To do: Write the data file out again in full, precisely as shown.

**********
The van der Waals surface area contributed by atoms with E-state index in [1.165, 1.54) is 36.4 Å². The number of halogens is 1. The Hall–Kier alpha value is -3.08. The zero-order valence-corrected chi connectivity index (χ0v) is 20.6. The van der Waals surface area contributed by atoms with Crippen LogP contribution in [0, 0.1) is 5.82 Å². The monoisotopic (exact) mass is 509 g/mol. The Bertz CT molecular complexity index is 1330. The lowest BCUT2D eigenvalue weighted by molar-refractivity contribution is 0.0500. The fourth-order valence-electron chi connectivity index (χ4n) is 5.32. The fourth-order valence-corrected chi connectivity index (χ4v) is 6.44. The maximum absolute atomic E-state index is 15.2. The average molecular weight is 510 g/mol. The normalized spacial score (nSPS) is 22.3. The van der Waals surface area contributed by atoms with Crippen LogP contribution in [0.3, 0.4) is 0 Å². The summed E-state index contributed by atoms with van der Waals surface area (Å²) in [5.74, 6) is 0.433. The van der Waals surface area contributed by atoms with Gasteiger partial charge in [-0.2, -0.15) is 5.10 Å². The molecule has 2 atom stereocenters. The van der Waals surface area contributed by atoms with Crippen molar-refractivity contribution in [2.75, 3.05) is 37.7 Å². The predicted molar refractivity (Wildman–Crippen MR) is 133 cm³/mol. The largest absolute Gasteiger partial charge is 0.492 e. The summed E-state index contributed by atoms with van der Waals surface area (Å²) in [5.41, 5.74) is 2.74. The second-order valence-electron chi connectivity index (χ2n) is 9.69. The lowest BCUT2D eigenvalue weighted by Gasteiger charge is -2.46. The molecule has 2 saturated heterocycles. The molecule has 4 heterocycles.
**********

The van der Waals surface area contributed by atoms with E-state index in [1.165, 1.54) is 36.4 Å². The number of halogens is 1. The Hall–Kier alpha value is -3.08. The zero-order valence-corrected chi connectivity index (χ0v) is 20.6. The van der Waals surface area contributed by atoms with Crippen LogP contribution in [0, 0.1) is 5.82 Å². The monoisotopic (exact) mass is 509 g/mol. The Bertz CT molecular complexity index is 1330. The lowest BCUT2D eigenvalue weighted by molar-refractivity contribution is 0.0500. The fourth-order valence-electron chi connectivity index (χ4n) is 5.32. The fourth-order valence-corrected chi connectivity index (χ4v) is 6.44. The maximum absolute atomic E-state index is 15.2. The average molecular weight is 510 g/mol. The normalized spacial score (nSPS) is 22.3. The van der Waals surface area contributed by atoms with Crippen LogP contribution in [0.3, 0.4) is 0 Å². The summed E-state index contributed by atoms with van der Waals surface area (Å²) in [5.74, 6) is 0.433. The van der Waals surface area contributed by atoms with Gasteiger partial charge in [-0.2, -0.15) is 5.10 Å². The molecule has 2 atom stereocenters. The van der Waals surface area contributed by atoms with Crippen molar-refractivity contribution in [2.75, 3.05) is 37.7 Å². The predicted molar refractivity (Wildman–Crippen MR) is 133 cm³/mol. The largest absolute Gasteiger partial charge is 0.492 e. The summed E-state index contributed by atoms with van der Waals surface area (Å²) in [5.41, 5.74) is 2.74. The second-order valence-electron chi connectivity index (χ2n) is 9.69. The lowest BCUT2D eigenvalue weighted by Gasteiger charge is -2.46. The molecule has 2 saturated heterocycles. The molecule has 4 heterocycles.